Dezmon Briscoe had just one reception but it was for a game-long 56 yards.
Kellen Winslow caught just his second touchdown of the season but other than that this group was virtually non-existent.
Winslow and Zach Pianalto combined for six catches for 53 yards but didn’t contribute very much in running game with their blocking. What has happened to rookie Luke Stocker? Although listed in the game book, the fourth-rounder from Tennessee was a no-show again today.
While too early to call Stocker a bust it isn’t too early to call him disappointment. To his defense he has had some injury issues but in games that he has played in, Stocker has done little to show he was an upgrade over Ryan Purvis, Nathan Overbay or even Daniel Hardy for that matter.
This game presents another challenge to grade this unit as once again Tampa Bay was playing from behind.
On the positive side, Josh Freeman was sacked just once. Another positive was the ground game averaged 4.2 yards per carry. However the Saints were giving up an average of 5.5 yards a carry coming into Sunday’s matchup.
On the negative side, too many times LeGarrette Blount was forced to find running lanes on his own. On his game-long 27 yard run, Blount made something out of nothing and would have been dropped for a loss had he slammed into the targeted hole. But Blount’s sometimes good, sometimes bad cutback instinct trait worked to his advantage on that particular run.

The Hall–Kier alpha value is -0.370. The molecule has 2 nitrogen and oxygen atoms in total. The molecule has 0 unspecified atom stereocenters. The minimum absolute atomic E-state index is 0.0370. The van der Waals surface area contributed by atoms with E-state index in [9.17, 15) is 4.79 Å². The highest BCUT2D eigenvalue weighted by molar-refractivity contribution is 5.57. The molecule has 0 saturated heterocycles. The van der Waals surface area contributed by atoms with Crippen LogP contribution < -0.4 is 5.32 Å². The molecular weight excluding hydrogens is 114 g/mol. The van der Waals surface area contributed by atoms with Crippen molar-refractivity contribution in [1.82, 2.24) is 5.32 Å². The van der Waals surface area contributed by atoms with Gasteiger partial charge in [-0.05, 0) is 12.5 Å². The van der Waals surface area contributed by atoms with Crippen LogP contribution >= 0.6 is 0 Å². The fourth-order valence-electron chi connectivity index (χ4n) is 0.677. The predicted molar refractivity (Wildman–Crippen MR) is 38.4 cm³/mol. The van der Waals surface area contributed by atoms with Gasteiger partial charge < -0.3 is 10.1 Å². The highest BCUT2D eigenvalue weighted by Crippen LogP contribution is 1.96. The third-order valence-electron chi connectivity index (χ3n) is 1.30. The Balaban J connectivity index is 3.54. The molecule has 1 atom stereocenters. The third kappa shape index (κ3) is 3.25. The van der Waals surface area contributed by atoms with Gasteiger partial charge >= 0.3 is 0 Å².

The Buccaneers offensive line also failed to gain one yard on fourth down in the first quarter as the Buccaneers were attempting to respond to the Saints' first touchdown. And while Freeman was sacked only once he was harassed for the better part of the game.
Overall Pat Morris’ group was mediocre, but against a defense that has been gashed several times this season, it was unacceptable.
With the number of high-round draft picks and money spent on the defensive line, this group, while showing flashes, has been too inconsistent for the Buccaneers to make a serious run at the postseason. Hopefully for Raheem Morris and general manager Mark Dominik’s sake this unit will get better, but as of now they are on pace to equal their 30th ranked number of sacks last season with just 26.
To be fair, Gerald McCoy was lost early in the game and Frank Okam didn’t dress due to a pulled calf muscle. Rookie Adrian Clayborn wasn’t his usual menacing self but still stood out over the others on the D-line.
Brian Price, Michael Bennett and Da’Quan Bowers combined for just six tackles. Definitely not the investment Dominik expected after spending several high draft picks and a few million dollars over the last two seasons.